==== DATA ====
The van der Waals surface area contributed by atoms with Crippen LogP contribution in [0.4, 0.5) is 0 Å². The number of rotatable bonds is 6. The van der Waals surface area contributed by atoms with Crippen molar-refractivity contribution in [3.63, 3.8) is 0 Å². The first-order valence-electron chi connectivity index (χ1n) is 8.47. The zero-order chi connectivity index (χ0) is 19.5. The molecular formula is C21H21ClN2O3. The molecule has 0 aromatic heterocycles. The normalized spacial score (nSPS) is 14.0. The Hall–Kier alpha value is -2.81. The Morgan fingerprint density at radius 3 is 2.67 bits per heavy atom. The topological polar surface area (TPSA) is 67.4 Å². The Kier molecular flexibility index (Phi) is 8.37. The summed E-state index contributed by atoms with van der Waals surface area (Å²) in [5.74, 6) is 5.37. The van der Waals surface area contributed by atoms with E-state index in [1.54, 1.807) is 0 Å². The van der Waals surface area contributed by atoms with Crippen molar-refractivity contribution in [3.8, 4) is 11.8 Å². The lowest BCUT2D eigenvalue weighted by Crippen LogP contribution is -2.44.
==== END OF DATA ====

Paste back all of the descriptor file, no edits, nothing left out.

The van der Waals surface area contributed by atoms with Crippen LogP contribution in [0.4, 0.5) is 0 Å². The number of rotatable bonds is 6. The van der Waals surface area contributed by atoms with Crippen molar-refractivity contribution in [3.63, 3.8) is 0 Å². The first-order valence-electron chi connectivity index (χ1n) is 8.47. The zero-order chi connectivity index (χ0) is 19.5. The molecular formula is C21H21ClN2O3. The molecule has 0 aromatic heterocycles. The normalized spacial score (nSPS) is 14.0. The Hall–Kier alpha value is -2.81. The Morgan fingerprint density at radius 3 is 2.67 bits per heavy atom. The topological polar surface area (TPSA) is 67.4 Å². The Kier molecular flexibility index (Phi) is 8.37. The summed E-state index contributed by atoms with van der Waals surface area (Å²) in [5.74, 6) is 5.37. The van der Waals surface area contributed by atoms with E-state index in [1.54, 1.807) is 0 Å². The van der Waals surface area contributed by atoms with Crippen molar-refractivity contribution in [3.8, 4) is 11.8 Å². The lowest BCUT2D eigenvalue weighted by Crippen LogP contribution is -2.44.